German photographer Hans-Christian Schink came across Minor White’s “Black Sun” as a young boy growing up in East Germany starved for Western images and media. At a book fair in Leipzig, he “liberated” a copy of Time-Life’s Great Photographers and was mesmerized by White’s image.
As Schink’s own career took shape, the black sun inevitably found its way into his work. Similar to McCaw, Schink didn’t just turn the sun black but rendered it as a streak across the sky by using long exposures. But where McCaw’s black-sun exposures sometimes push 24 hours, Schink exposed his for precisely one—hence the title of his book, 1h (Hatje Cantz Verlag, $85).
The precise timing of each photograph became the constant in his work. As he refined his methods and traveled the world in search of natural landscape backdrops, Schink says, his hour-long exposures became meditative. “In all of my other projects I always tried to have a really technically perfect image,” Schink says. “With this project, I had to learn to just let go.”
Asked if he found a similarly Zen solace in his process on the Alaskan tundra, McCaw replies that the experience is precisely the opposite for him. “There’s really no relinquishing of control when you’re using a 30-by-40 camera you built yourself,” he says. “To me it’s not about relinquishing control. It’s more of a collaboration. It takes a lot of work to make these images.”
For some of his photographs, McCaw has made a sequence of exposures as long as 24 hours. To capture a day-long stretch of pristine sunlight, he made two trips to Alaska’s North Slope. Over five weeks he aborted several attempts—one 17 hours in, after an unexpected summer rain shower blocked the sun.
McCaw is also at the mercy of his materials. The vintage photo-paper stocks that solarize to his liking are hard to find—so much so that he keeps brand names to himself to avoid crowding an already limited market of buyers. And then, of course, there’s the burning. The singed streaks blend nicely into the black, traditionally solarized lines of sun.
“In a way I feel like I’m physically working with the light,” McCaw says. He uses no enlarger and makes no prints. The light of the sun touches his paper, at times burning through it, and that paper goes on the wall as a one-of-a-kind negative.
Thodoris Tzalavras, a Greek photographer living in Cyprus, also builds his own cameras to produce black-sun images, but on a much less dramatic scale. To tell the story of drought-prone Cyprus’s strained relationship with water, Tzalavras turned to homemade pinhole cameras to capture sweeping landscapes of riverbeds and canyons that had been carved by water over millennia.
Tzalavras’s 4×5 pinhole camera provided a connection to his ancient subject. When one of his early exposures on Harman Direct Positive paper came back with a darkened sun in the center of a dramatic cloudburst, Tzalavras was thrilled.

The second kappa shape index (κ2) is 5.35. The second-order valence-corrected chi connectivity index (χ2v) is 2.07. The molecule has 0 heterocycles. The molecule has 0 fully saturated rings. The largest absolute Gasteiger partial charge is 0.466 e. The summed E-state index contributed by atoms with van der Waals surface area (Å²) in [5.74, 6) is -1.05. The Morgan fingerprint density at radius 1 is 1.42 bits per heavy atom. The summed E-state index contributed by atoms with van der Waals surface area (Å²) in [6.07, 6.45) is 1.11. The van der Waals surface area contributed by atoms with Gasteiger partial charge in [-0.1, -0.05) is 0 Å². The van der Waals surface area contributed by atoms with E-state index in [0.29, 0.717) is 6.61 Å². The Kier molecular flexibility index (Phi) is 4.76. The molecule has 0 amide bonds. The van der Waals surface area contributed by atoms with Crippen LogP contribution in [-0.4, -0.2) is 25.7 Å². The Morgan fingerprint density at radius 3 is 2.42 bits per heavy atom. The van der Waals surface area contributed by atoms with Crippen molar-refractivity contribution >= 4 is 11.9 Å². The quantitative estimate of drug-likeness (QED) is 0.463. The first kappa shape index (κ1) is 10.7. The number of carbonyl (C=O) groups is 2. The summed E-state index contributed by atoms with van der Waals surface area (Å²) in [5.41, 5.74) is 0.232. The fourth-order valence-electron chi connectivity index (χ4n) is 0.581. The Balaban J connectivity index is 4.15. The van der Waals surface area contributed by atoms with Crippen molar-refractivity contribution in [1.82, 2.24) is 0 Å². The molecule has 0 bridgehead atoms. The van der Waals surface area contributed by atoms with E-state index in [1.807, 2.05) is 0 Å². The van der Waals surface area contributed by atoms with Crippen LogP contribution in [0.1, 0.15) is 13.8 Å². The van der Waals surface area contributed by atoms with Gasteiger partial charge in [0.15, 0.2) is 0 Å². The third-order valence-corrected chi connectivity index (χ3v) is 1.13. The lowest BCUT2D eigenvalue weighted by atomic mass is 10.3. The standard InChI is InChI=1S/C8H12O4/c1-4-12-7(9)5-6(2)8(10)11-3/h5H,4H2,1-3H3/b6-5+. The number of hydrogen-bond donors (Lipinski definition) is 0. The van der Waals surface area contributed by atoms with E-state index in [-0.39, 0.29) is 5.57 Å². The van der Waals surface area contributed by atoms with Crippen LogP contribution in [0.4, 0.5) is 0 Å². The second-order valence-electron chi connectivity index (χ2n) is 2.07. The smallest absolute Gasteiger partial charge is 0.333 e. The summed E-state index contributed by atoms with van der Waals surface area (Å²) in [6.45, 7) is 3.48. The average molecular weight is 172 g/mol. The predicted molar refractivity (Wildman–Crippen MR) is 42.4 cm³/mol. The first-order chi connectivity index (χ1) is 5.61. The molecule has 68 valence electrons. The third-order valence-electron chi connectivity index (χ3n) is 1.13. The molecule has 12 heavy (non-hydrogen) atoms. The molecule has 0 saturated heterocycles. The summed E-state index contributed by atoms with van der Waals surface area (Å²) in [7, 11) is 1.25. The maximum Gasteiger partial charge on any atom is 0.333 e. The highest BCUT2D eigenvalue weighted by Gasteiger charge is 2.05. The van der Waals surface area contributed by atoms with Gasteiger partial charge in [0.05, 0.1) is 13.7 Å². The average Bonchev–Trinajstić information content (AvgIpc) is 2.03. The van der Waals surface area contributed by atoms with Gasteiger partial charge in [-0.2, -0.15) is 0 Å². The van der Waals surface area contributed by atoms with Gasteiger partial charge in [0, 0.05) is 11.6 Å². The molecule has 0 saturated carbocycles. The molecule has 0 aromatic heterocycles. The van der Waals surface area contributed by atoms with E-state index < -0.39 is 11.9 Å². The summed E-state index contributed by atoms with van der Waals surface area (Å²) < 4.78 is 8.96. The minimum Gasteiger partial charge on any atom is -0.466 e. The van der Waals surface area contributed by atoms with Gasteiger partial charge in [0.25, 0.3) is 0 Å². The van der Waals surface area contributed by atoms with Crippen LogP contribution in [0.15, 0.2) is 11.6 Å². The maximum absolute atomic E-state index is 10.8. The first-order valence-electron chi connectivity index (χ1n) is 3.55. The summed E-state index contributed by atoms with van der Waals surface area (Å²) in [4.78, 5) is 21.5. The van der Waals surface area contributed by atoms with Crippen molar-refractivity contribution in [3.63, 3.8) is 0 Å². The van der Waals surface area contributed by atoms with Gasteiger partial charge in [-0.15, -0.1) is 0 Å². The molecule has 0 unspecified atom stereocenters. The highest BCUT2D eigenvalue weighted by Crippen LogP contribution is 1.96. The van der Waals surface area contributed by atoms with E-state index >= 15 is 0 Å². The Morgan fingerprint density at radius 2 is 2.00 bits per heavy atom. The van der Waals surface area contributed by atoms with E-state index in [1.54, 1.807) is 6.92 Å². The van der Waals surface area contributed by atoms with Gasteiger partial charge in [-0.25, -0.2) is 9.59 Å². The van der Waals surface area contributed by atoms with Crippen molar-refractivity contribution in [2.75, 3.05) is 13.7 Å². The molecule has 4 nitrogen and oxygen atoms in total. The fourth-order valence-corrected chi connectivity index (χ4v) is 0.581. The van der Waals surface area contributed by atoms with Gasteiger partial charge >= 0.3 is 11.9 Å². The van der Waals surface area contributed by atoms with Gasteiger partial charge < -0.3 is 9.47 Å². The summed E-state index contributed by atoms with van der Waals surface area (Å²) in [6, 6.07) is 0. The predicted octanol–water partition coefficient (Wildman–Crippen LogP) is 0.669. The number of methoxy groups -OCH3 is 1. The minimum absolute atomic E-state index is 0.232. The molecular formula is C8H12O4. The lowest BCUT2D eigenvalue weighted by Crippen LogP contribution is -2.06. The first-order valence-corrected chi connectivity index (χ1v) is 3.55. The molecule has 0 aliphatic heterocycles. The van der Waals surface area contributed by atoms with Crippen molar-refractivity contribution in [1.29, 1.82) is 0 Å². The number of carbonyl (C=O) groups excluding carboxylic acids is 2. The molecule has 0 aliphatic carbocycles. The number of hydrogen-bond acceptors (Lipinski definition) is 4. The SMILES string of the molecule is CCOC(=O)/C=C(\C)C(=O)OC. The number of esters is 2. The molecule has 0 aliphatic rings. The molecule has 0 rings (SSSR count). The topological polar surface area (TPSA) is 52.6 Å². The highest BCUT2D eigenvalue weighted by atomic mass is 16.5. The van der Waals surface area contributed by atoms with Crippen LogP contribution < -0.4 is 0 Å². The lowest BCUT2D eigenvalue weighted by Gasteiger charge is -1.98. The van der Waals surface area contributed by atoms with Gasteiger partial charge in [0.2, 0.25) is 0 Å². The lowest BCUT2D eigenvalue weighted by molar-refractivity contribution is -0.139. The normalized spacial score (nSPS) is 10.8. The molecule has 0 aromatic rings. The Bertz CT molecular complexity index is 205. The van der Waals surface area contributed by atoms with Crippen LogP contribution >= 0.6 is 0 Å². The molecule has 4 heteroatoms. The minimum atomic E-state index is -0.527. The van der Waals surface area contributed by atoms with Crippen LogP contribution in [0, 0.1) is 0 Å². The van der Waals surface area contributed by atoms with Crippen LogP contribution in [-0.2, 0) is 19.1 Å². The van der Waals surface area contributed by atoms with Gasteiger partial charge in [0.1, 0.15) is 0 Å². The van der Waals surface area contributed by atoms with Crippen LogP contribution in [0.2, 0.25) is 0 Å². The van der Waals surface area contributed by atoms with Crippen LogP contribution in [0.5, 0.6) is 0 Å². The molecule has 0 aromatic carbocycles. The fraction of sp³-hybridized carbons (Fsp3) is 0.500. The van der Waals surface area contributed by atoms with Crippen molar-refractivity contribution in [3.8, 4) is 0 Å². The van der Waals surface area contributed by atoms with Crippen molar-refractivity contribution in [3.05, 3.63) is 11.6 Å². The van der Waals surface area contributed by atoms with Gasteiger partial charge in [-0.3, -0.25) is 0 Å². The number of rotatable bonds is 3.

“It transformed the whole picture,” Tzalavras says. “You expect the sun to be something. When it’s the opposite, the landscape takes on something otherworldly. It fits into the project as another expression of the power of nature.”
While it is less common, some color films will also solarize the sun and surround the powerful black dot with richly colored skyscapes. Amelia Konow, a photography student at the San Francisco Art Institute, used a Polaroid Automatic 100 Land Camera with thick-emulsion Fujifilm FP-100C pack film for her project Thirteen Black Suns. The instant-print film renders a solid black disc with a soft edge resembling a solar eclipse.
Interestingly, the black sun is not the exclusive domain of hard-to-find films, homemade cameras and expired photo papers. While taking simple snapshots with his camera phone, Harlan Erskine, a Brooklyn–based photographer, found that when aimed straight at the sun, the image sensor in his Palm Treo 600 (and later with the Treo 650) would become overloaded, flipping white pixels to black and creating an effect similar to overexposure solarization.
What began as an accident became a regular practice. Erskine made a formal exercise, and eventually a daily routine, out of his glitchy black sun photos. Three years and nearly 1,600 images later (most of them shot as a creative respite during long hours at a day job in advertising), Erskine had a body of work he was able to show at an art space in Miami. It wasn’t until it came time to write the accompanying text for his photos at the space that Erskine ran across the black suns of Adams and White. Erskine was stunned to discover that his own work, with its accidental origins, fit into a rich subgenre of photography he didn’t even know existed.
It’s not surprising that so many artists would latch on to such an aesthetic, often independent of one another; it evokes a powerful image. The sun is one of the few ancient and universal constants on this planet, as fundamental as air, water and earth. We may be just a few DNA sequences removed from chimpanzees, but the sun as a force for life goes all the way back to the earliest bacteria that were incubated in its warmth. When it goes black, all our expectations are flipped, conjuring unconscious reactions to the archetype and myth of the eclipse.
It’s fitting, then, that making such images requires physical struggle. It takes power to turn the world upside down. Through the transformation of crystals, overloading of digital circuits and burning of paper into ash, our monkey-mind gets the briefest recollection of staring uncomprehending into a sky unexpectedly darkened. We return from the experience changed, the fire of our quest for meaning rekindled. AP